You asked for an "institution or program" but you don't want to read any books? Maybe you should try Staples. They have Easy Buttons in stock. There is no silver bullet for this. They went into it slowly and the only way out is probably even slower until they get motivated to get out. Sorry to be the bearer of bad news, but there is no "special program."

Before you yell at us again, (if you can't read the book,) listen to one one hour podcast from Dave's show. They're at iTunes. I guarantee you'll hear someone tell the exact same story that you're outlining here and you'll year a plan that's worked for thousands of others.
posted by cdmwebs at 6:36 PM on February 19, 2008 [4 favorites]

Get 0% introductory rate credit cards and transfer portions of the balances there. Watch out for when they adjust and what they adjust to -- you don't want $48K to suddenly go from 0% interest to 14% interest if they somehow magically have long-term 9% interest rates on their cards now. Also watch out for what the minimum monthly payments will add up to if they have more credit cards. For whatever you can't transfer, or for whatever will put those minimum monthly payments above what they can afford, the idea of a debt consolidation loan is good. 14% sounds high to me, but I really don't know.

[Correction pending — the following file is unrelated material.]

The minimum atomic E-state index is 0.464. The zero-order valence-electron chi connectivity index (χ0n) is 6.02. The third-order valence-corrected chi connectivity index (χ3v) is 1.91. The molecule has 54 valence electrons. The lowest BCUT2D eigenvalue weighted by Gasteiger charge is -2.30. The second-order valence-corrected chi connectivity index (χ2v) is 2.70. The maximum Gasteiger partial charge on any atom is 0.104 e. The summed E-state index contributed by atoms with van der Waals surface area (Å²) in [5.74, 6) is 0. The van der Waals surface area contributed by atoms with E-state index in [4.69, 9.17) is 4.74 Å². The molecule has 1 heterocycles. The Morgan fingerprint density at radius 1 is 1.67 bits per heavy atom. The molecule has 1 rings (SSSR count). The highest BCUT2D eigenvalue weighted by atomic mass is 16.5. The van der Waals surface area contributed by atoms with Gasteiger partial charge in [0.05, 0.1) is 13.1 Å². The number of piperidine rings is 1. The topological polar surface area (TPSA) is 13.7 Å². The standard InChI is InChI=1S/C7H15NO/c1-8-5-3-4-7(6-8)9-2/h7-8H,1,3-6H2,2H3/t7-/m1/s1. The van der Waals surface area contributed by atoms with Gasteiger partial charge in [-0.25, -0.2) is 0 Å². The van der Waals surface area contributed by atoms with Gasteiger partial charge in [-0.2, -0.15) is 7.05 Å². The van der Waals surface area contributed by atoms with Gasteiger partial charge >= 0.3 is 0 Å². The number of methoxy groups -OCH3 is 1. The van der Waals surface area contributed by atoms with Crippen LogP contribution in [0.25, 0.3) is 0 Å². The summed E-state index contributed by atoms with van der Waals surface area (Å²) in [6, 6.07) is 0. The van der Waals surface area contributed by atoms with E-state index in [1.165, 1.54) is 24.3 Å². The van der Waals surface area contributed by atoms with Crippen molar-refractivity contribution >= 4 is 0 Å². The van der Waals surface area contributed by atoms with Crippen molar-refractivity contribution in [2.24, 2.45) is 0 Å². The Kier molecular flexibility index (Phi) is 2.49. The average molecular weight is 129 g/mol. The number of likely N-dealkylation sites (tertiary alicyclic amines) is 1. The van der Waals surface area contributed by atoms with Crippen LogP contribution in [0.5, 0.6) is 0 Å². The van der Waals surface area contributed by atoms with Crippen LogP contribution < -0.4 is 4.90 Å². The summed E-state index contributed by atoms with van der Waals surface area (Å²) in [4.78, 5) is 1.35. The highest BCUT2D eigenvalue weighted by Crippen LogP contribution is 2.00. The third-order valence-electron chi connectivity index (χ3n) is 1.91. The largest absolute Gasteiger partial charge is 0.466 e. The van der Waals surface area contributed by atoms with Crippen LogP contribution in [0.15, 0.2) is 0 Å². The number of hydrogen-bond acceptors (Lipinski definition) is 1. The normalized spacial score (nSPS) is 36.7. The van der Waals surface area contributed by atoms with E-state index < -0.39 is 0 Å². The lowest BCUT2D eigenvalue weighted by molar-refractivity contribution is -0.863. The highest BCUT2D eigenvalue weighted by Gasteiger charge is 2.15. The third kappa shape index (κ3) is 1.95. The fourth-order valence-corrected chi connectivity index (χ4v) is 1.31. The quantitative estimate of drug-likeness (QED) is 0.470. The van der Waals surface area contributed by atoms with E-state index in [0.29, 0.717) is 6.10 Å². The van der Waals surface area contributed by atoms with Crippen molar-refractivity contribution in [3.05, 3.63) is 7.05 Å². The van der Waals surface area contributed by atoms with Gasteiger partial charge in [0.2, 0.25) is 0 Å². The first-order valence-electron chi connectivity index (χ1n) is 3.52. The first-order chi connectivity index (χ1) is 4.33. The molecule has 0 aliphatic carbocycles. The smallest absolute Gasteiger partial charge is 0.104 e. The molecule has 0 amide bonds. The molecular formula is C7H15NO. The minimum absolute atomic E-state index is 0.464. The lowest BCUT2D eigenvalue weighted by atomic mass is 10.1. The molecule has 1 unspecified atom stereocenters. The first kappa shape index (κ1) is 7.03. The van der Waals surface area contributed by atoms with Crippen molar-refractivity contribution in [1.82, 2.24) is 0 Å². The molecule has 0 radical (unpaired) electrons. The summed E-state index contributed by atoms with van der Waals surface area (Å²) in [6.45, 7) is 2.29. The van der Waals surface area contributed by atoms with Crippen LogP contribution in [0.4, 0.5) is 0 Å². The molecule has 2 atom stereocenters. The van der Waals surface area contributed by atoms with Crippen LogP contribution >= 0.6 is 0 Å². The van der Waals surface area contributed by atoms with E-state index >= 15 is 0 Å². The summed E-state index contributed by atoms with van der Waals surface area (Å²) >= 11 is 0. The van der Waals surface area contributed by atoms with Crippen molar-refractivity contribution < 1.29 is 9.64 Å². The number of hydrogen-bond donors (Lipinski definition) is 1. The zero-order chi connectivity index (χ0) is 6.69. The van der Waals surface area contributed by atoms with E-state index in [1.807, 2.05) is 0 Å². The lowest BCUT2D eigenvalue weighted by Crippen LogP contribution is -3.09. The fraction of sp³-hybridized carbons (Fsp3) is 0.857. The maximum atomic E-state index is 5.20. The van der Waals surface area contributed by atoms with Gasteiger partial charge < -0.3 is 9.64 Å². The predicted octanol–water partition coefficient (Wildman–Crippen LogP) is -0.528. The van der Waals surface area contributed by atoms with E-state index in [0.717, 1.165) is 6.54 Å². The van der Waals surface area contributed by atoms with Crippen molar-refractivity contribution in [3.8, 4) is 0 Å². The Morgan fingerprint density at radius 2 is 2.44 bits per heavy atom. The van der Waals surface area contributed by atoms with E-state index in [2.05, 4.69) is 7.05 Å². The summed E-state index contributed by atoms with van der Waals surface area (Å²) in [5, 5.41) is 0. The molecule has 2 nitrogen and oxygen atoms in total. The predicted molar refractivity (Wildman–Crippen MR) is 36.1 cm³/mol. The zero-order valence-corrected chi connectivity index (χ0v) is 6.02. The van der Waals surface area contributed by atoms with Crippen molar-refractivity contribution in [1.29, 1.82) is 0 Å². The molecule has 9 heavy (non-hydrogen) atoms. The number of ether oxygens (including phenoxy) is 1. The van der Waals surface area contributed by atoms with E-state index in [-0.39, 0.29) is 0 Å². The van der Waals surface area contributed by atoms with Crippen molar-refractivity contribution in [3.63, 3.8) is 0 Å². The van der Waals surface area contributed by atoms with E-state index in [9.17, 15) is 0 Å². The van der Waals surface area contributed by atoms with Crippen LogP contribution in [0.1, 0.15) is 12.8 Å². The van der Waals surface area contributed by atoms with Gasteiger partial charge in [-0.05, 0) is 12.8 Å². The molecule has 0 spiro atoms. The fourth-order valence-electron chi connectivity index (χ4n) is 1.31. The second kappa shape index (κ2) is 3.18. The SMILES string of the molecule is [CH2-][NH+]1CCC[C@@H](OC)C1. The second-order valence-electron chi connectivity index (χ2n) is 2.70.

Also, you might have them read personal finance blogs every day (I put a list of them in a past comment) which really helped me. Those blogs have lots of practical advice and -- even better -- are very inspiring. Reading those every day is like having all your friends become super financially responsible, and over time, the peer pressure gets to you.

Reading the book The Soul of Money is also something I'd recommend for anyone that is making a lot of money but continues to spend beyond their means. One thing it does is address the sense of scarcity and need-to-buy in a context when people are probably beyond true need.
posted by salvia at 6:47 PM on February 19, 2008 [1 favorite]

"We are here to find the best course of action out of debt for them."

The best course of action out of debt would be to sell the Mustang, sell the camper, quit taking vacations, and use that money to attack the debt.

If they're not willing to make sacrifices you're not going to find any "magic program" that will help them.
posted by mccxxiii at 7:00 PM on February 19, 2008 [1 favorite]

Some people just don't want to be helped. They like the idea of help, but don't really give a shit about actually being helped.
posted by damnjezebel at 8:23 PM on February 19, 2008